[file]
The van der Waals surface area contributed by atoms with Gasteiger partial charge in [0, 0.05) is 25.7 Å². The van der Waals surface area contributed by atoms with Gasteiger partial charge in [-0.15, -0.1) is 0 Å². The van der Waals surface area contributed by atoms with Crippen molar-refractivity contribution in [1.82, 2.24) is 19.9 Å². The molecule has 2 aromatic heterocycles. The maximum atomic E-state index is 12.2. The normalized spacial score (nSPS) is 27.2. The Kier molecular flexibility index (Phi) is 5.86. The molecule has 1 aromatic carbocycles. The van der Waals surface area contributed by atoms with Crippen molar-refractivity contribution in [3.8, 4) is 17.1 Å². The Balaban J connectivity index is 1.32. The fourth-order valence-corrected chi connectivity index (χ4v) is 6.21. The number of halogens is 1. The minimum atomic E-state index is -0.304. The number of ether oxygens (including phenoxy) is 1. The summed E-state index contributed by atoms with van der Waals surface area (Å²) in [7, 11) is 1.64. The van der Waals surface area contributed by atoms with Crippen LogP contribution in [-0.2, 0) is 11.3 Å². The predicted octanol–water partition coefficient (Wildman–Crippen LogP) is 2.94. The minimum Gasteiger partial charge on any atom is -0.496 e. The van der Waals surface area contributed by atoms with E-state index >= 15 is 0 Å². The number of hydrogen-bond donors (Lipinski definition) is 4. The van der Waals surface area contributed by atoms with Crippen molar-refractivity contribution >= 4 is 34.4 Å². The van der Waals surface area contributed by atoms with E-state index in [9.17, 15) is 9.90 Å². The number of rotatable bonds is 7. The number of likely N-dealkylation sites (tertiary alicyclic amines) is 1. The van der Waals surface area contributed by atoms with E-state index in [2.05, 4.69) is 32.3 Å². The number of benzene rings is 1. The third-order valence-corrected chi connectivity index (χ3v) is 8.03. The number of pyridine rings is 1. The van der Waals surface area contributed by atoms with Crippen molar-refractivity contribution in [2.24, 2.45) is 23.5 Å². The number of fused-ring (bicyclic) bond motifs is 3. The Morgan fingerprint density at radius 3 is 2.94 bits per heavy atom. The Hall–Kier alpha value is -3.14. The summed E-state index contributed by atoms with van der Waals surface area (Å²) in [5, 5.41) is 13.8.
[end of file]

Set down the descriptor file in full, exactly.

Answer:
The van der Waals surface area contributed by atoms with Gasteiger partial charge in [0, 0.05) is 25.7 Å². The van der Waals surface area contributed by atoms with Gasteiger partial charge in [-0.15, -0.1) is 0 Å². The van der Waals surface area contributed by atoms with Crippen molar-refractivity contribution in [1.82, 2.24) is 19.9 Å². The molecule has 2 aromatic heterocycles. The maximum atomic E-state index is 12.2. The normalized spacial score (nSPS) is 27.2. The Kier molecular flexibility index (Phi) is 5.86. The molecule has 1 aromatic carbocycles. The van der Waals surface area contributed by atoms with Crippen molar-refractivity contribution in [3.8, 4) is 17.1 Å². The Balaban J connectivity index is 1.32. The fourth-order valence-corrected chi connectivity index (χ4v) is 6.21. The number of halogens is 1. The minimum atomic E-state index is -0.304. The number of ether oxygens (including phenoxy) is 1. The summed E-state index contributed by atoms with van der Waals surface area (Å²) in [7, 11) is 1.64. The van der Waals surface area contributed by atoms with Crippen LogP contribution in [-0.2, 0) is 11.3 Å². The predicted octanol–water partition coefficient (Wildman–Crippen LogP) is 2.94. The minimum Gasteiger partial charge on any atom is -0.496 e. The van der Waals surface area contributed by atoms with E-state index >= 15 is 0 Å². The number of hydrogen-bond donors (Lipinski definition) is 4. The van der Waals surface area contributed by atoms with Crippen molar-refractivity contribution >= 4 is 34.4 Å². The van der Waals surface area contributed by atoms with E-state index in [9.17, 15) is 9.90 Å². The number of rotatable bonds is 7. The number of likely N-dealkylation sites (tertiary alicyclic amines) is 1. The van der Waals surface area contributed by atoms with E-state index in [2.05, 4.69) is 32.3 Å². The number of benzene rings is 1. The third-order valence-corrected chi connectivity index (χ3v) is 8.03. The number of pyridine rings is 1. The van der Waals surface area contributed by atoms with Crippen molar-refractivity contribution in [2.24, 2.45) is 23.5 Å². The number of fused-ring (bicyclic) bond motifs is 3. The Morgan fingerprint density at radius 3 is 2.94 bits per heavy atom. The Hall–Kier alpha value is -3.14. The summed E-state index contributed by atoms with van der Waals surface area (Å²) in [5, 5.41) is 13.8.